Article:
December 16, 2016 - Since the outcome of the presidential election, our country and state have seen an escalation in incidents that threaten the safety and civil rights of minority students. Over the past several weeks, students of color have been subjected to bullying and harassment at school, students exercising their First Amendment rights to protest have been discouraged and threatened with discipline, undocumented students have been threatened with the possibility that their right to attend public school will be withdrawn, and LGBTQ students have been told they will no longer be accommodated and supported at school. We, like many of you, are disturbed and heartbroken to learn of the extent of the challenges these students now face just to make it through a school day intact. Some school staff and administrators have reached out to the ACLU of Oregon for assistance and resources.
In an effort to assist schools in confronting these challenges and providing a safe and nondiscriminatory environment for all students, we are sending this advisory to all Oregon school district superintendents and sharing it here on our website. Our goals to inform students, parents, staff, administrators, and community members about the rights of students at school, to provide resources, and to ask that Oregon school districts take appropriate measures to protect the rights of your students. This letter addresses topics of bullying and harassment, the First Amendment, and the rights of students of color, immigrants, and LGBTQ students.
June 18, 2012 – Five civil rights and education reform organizations today applauded the launch of a new website created by the Oregon Department of Education (ODE) making disciplinary data in school districts across the state more accessible to the public and say it is an important step towards reducing the disproportionate discipline of students of color in Oregon public schools.
The launch of the state database came at the request of the organizations after the American Civil Liberties Union of Oregon released its report on the School to Prison Pipeline in Oregon in 2010. That report highlighted dramatic disparities in disciplinary action for students of color compared to their white counterparts, as well as increased contact with the juvenile justice system.
Many public schools in the United States ask students to recite the Pledge of Allegiance. Some students object to the practice for reasons of conscience. Both the Oregon Legislature and the courts have developed a common-sense solution to the conflict: a school may lead students in reciting the Pledge, but it must also respect the wishes of students who choose not to join in.
NOTE: A year after publishing our 2010 report on the School-to-Prison Pipeline, we learned that the Oregon Department of Education (ODE) had provided us with inaccurate data for one aspect of the report involving the number of students removed from classrooms and referred to Alternative Education Settings. The data they labeled as “Removals” was actually “Truancy” data. We had made all efforts possible prior to publication to ensure the accuracy of our report, including providing a final draft of the report to ODE staff members in order to double-check our findings. At the time, we were assured that all of the data was accurate. We very much regret the error. As a result, please disregard the text, graph and table related to the Removal to Alternative Education Settings which appear on Page 3 of our 2010 report.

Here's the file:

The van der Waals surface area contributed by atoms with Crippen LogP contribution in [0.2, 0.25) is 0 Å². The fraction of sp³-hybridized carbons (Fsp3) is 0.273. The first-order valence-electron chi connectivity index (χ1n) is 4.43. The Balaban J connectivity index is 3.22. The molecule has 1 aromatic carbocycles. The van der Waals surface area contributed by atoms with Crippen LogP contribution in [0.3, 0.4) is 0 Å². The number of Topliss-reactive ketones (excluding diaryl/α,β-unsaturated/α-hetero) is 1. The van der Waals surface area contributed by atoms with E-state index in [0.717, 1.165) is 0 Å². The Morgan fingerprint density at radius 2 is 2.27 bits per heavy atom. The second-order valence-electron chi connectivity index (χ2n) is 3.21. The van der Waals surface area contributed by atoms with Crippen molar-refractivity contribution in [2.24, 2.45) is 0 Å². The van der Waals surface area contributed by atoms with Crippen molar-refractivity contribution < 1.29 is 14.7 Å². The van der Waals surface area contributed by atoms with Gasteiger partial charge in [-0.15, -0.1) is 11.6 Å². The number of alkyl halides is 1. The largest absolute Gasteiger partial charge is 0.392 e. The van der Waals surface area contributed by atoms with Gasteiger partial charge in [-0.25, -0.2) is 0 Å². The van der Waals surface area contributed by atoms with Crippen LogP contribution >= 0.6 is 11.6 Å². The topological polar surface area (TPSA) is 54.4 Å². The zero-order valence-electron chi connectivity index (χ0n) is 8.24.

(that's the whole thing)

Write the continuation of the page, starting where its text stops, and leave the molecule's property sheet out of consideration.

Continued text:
October 19, 2010 – Students have been back in Oregon classrooms for more than a month, but the anxiety of the beginning of the school year is not over for many students of color and their families. A new report by the American Civil Liberties Union of Oregon shows that African American, Latino and Native American students are subjected to harsher discipline than their white peers in Oregon.
Yes! All kids living in the United States have the right to a free public education. And the Constitution requires that all kids be given equal educational opportunity no matter what their race, ethnic background, religion, or sex, or whether they are rich or poor, citizen or non-citizen. Even if you are in this country illegally, you have the right to go to public school. The ACLU is fighting hard to make sure this right isn't taken away.
The Fourteenth Amendment to the Constitution guarantees everyone in the United States something called "due process of law," which means you have the right to be treated fairly by people who are in positions of authority -- teachers, school administrators, -- and the police.
The First Amendment guarantees our right to free expression and free association, which means that the government does not have the right to forbid us from saying what we like and writing what we like; we can form clubs and organizations, and take part in demonstrations and rallies.
Youth - Your Rights and Responsibilities You don’t have to do what everyone else in school is doing just because it may be popular, or cool, or "normal." You’re not a sheep; you’re not a mindless part of a flock. You are an individual, with individual rights and responsibilities.